• Carefully develop your brand’s voice. Having a social media presence allows brands to communicate directly with consumers and many other audiences.  It also gives them a real-time channel for timely announcements, responses to current events, and updates associated with ongoing campaigns.  But as they join the online conversation with hashtags and the like, brands must be cautious – or they’ll immediately face social media backlash.  Whether they find themselves unintentionally soliciting negative feedback, or appearing unconcerned with larger social issues, the damage can be instant – and dramatic.
    Not only do hashtags tell us a lot about the brands, news, trends, and pop culture that people care about, the mere usage of this symbol online gives us a deeper picture of evolving consumer priorities and behaviors.  As social media continues to grow and play an even larger role in our lives, it’s likely that the next ten years of the hashtag will be as important as the first ten. Rachel Bonsignore is a Senior Consultant on the Consumer Life team at GfK. She can be reached at rachel.bonsignore@gfk.com.
    • 07/27/17
    • Home Appliances
    • Retail
    • Consumer Goods
    • FMCG
    • Home and Living
    • Trends and Forecasting
    • Global Study
    • Global
    • English

    1 in 4 people entertain guests at home either daily or weekly

    A quarter of people entertain guests in their home either daily or weekly, and a further third entertain monthly, according to an online survey across 17 countries conducted by global researchers, GfK. Less than one in ten say that they never entertain guests in their home.
    • 07/25/17
    • Global Study
    • Global
    • English

    1 in 4 people entertain guests at home either daily or weekly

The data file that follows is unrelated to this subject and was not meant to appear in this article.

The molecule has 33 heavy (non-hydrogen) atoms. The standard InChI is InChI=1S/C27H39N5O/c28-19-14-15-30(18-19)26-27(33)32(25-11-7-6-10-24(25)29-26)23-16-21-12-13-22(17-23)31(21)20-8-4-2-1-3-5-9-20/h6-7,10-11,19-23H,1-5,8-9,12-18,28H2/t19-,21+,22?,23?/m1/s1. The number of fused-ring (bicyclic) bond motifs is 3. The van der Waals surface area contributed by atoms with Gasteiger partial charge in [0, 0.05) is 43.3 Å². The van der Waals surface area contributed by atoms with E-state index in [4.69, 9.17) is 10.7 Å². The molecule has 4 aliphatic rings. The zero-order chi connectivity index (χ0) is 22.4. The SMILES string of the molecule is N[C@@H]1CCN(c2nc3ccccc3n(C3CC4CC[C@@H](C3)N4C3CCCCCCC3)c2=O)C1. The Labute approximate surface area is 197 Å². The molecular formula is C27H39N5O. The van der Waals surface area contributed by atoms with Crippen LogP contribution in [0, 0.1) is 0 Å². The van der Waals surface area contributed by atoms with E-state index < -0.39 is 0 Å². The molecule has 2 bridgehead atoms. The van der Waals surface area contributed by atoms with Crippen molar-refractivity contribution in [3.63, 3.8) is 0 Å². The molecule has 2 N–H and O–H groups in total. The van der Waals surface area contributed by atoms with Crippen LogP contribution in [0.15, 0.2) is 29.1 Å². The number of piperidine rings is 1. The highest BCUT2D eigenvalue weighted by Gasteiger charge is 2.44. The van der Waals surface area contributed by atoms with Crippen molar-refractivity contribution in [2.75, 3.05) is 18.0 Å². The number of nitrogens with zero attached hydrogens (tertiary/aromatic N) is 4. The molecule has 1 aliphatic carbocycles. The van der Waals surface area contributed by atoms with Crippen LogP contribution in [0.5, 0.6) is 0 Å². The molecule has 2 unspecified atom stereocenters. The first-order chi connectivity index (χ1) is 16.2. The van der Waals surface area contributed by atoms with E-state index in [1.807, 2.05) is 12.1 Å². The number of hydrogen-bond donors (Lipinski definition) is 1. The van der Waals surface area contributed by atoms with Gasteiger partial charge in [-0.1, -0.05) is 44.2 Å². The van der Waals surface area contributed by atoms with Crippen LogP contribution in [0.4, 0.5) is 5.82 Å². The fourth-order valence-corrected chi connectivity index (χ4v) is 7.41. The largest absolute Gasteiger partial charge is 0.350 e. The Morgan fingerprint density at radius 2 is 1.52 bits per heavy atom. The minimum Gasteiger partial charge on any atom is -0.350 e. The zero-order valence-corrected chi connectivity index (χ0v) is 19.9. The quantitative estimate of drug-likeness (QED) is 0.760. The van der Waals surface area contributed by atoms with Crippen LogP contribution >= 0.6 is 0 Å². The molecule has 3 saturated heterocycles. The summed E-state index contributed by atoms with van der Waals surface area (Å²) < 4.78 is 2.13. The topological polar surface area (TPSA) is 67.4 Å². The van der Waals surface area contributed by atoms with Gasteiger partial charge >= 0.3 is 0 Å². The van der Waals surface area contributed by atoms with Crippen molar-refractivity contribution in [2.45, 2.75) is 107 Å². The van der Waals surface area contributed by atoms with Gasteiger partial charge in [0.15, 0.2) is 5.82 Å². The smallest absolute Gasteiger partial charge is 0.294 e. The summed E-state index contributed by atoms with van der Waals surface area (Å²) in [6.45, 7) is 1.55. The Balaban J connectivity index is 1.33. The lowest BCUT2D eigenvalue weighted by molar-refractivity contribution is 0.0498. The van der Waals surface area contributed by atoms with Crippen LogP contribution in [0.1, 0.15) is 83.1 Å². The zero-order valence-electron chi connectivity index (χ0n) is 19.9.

Download the full report of 80+ charts showing results by age, gender, income and children in household, for 17 countries.
    • 05/04/16
    • Technology
    • Automotive
    • Connected Consumer
    • Global
    • English

    10 potential benefits of new in-car audio technology

    Each year, thousands of people worldwide are injured or killed in motor vehicle accidents involving a distracted driver. Rapid growth in the installation and use of in-vehicle electronic features, along with an array of associated visual and auditory cues, are adding to driver distraction. Future in-vehicle electronic systems will need safer and more intuitive designs to enhance the driving experience while, at the same time, reducing the risk of distraction for today’s multitasking drivers. One of our clients in the emerging connected vehicle space offered an innovative concept that addresses both safety and experiential needs with precisely and logically-placed audio cues. They sponsored user experience (UX) research with us to understand consumers’ acceptance of the concept, examine the potential impact, and assess the value that potential car buyers place on this technology and its intended benefits.

    Sneak peek: Study findings reveal expected safety and driver experience benefits

    Audio cues were considered by most participants in this study to be less distracting and more noticeable than visual cues, even among those who consider themselves to be more visually-oriented. Such audio prompts are perceived to be especially helpful in situations that demand the driver’s immediate attention, such as a blind-spot warning, lane departure warning or navigation prompt. They also have the added benefit of not requiring the driver to take his or her eyes off the road. Our research uncovered the following perceived benefits of our client’s in-car technology:
    • Improved focus (due to localization of sound)
    • Ability to multitask (due to separation of sound)
    • Better situational awareness
    • Faster response and reaction times
    • Less need to take eyes off road to view display prompts
    • More intuitive reactions requiring less concentration
    • Greater passenger awareness
    • Enhanced input when visibility is limited
    • Optimized sound placement for hearing impaired
    • Enhanced audio experience and “cool-factor”
    As with any new technology, education, clear consumer messaging and if possible, hands-on experience, are also critical to build awareness, comfort and demand. And this is just the start to a future of more engaged, alert and responsive drivers. Please share your thoughts in the comments below or email me at Melinda.Jamil@gfk.com (Senior Research Director, User Experience at GfK). For a full summary of study findings and methods, download our free whitepaper.